[lit-ideas] Re: Poetry and Madness

  • From: "Lawrence Helm" <lawrencehelm@xxxxxxxxxxxx>
  • To: <lit-ideas@xxxxxxxxxxxxx>
  • Date: Fri, 22 Sep 2006 09:23:54 -0700

For reasons unclear some notes don't make it to my inbox.  For example,
David Ritchie's poem didn't show up until this morning, but Irene saw it
yesterday because she responded to it.  And then I posted a poem this
morning which didn't show up.  I don't know if it is just my server or if
others have a similar problem but since the poem was in response to Irene's
request; I'll post it again here:


The blowing of glass


You wish to make a glass sail

Thinking you've mastered the boat?

I once leaned over a rail awash.

We were beating into the wind

Taking each wave over our bow.

I would have said now look

At the tautness of your task.


If you could see through spray

Hitting your face till your eyes

Bled salt blurring your vision,

Then grab hold with your mind 

And let it swing you to each

New direction and you might

Eventually run before it.


It must be nearly shear

From mast-top down 

To its cleated-sheet and reeling

Against the ocean's feeling;

Buoyant as you hold it

Looking out its portal

Glistening full of your seeing.






From: lit-ideas-bounce@xxxxxxxxxxxxx [mailto:lit-ideas-bounce@xxxxxxxxxxxxx]
On Behalf Of Andy Amago
Sent: Thursday, September 21, 2006 7:25 AM
To: lit-ideas
Subject: [lit-ideas] FW: Re: Poetry and Madness


"Not so smart and not thought through and stubborn is arguably a combination
that may resemble madness; it's also not a bad definition of ideologue."


I meant, of course, the neocons.  


I loved that poem by Robert Paul.  I never quite got it how poetry writing
is done.  Lawrence, how did you start writing poetry?  I have an idea.  Can
someone teach me to write poetry?  I was in the polar bear class in the back
of the room, so imagine the rewards.  What say?  Step number 1 in poetry
writing is to:  .  Okay, well, never mind.  I'll bet there's a Dummies book
on it anyway.    



Ogama Ydna

School of Expiration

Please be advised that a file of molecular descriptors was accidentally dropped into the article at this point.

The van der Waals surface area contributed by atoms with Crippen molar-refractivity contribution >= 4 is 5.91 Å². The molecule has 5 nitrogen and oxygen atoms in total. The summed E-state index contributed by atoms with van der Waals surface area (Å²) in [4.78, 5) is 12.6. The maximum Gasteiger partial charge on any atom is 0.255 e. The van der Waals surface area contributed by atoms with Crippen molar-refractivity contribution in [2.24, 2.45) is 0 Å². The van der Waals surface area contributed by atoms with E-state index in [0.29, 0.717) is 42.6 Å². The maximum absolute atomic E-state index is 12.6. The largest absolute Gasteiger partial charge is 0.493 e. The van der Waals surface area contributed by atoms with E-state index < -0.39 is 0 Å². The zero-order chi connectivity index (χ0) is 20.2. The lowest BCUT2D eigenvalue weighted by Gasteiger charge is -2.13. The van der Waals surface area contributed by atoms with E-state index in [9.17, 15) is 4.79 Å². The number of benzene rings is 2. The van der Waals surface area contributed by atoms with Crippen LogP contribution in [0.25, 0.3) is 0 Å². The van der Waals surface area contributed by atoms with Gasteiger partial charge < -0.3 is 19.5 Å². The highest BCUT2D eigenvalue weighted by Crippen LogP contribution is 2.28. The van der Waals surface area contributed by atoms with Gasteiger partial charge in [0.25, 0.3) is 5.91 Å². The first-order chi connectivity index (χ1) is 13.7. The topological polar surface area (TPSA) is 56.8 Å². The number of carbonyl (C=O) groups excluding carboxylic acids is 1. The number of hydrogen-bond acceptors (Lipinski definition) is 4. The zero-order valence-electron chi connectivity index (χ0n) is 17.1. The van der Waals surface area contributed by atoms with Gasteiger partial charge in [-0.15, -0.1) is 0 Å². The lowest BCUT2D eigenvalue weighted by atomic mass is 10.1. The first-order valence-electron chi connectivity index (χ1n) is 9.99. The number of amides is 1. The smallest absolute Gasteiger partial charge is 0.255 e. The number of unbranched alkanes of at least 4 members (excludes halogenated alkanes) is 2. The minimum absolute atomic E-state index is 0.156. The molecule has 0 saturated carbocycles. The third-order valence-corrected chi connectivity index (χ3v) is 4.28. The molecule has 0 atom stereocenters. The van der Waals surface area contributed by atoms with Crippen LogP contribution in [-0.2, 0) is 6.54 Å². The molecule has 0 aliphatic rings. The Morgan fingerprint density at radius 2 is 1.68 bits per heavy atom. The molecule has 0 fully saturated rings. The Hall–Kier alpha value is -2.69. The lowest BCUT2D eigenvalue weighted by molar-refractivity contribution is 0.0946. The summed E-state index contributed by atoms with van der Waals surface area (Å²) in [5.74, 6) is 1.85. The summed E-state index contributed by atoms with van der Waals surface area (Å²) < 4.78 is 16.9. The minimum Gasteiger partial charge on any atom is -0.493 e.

One might have talent with words or shapes or numbers, but one learns to be
a poet or artist or musician.  If Mozart had been adopted by a shipbuilder
and not had a father who pushed him into music, would he have become who he
was?  Berryman was an alcoholic.  His father was allegedly killed by his
mother, or something along those lines.  In other words, a very poor
childhood.  He was a very needy person, hence the alcohol.  He killed
himself about a year after he gave up drinking (if I remember correctly).
I'm of the opinion that madness is not necessary for great art.   It seems
contradictory that one can be mad and still have the wherewithal to concern
one's self with meter and rhyme and structure and images.  I think what most
people consider madness is really emotional pain.  Also, how do you explain
people like Jane Austin, Alexander Pope?  Madness is unfortunately reserved
for politics, and not always so controlled ...  Even there, we need to
define madness.  Sociopaths such as Stalin was, are not mad.  They're
usually charming in fact.  People who are truly mad by definition don't
function at a high level.  Not so smart and not thought through and stubborn
is arguably a combination that may resemble madness; it's also not a bad
definition of ideologue.



----- Original Message ----- 

From: Lawrence <mailto:lawrencehelm@xxxxxxxxxxxx>  Helm 

To: lit-ideas@xxxxxxxxxxxxx

Sent: 9/20/2006 8:47:59 PM 

Subject: [lit-ideas] Poetry and Madness



So the trick for the poet, it seems to me, is to cultivate the madness in
such a way as to wring decent poetry out of it without letting it gain







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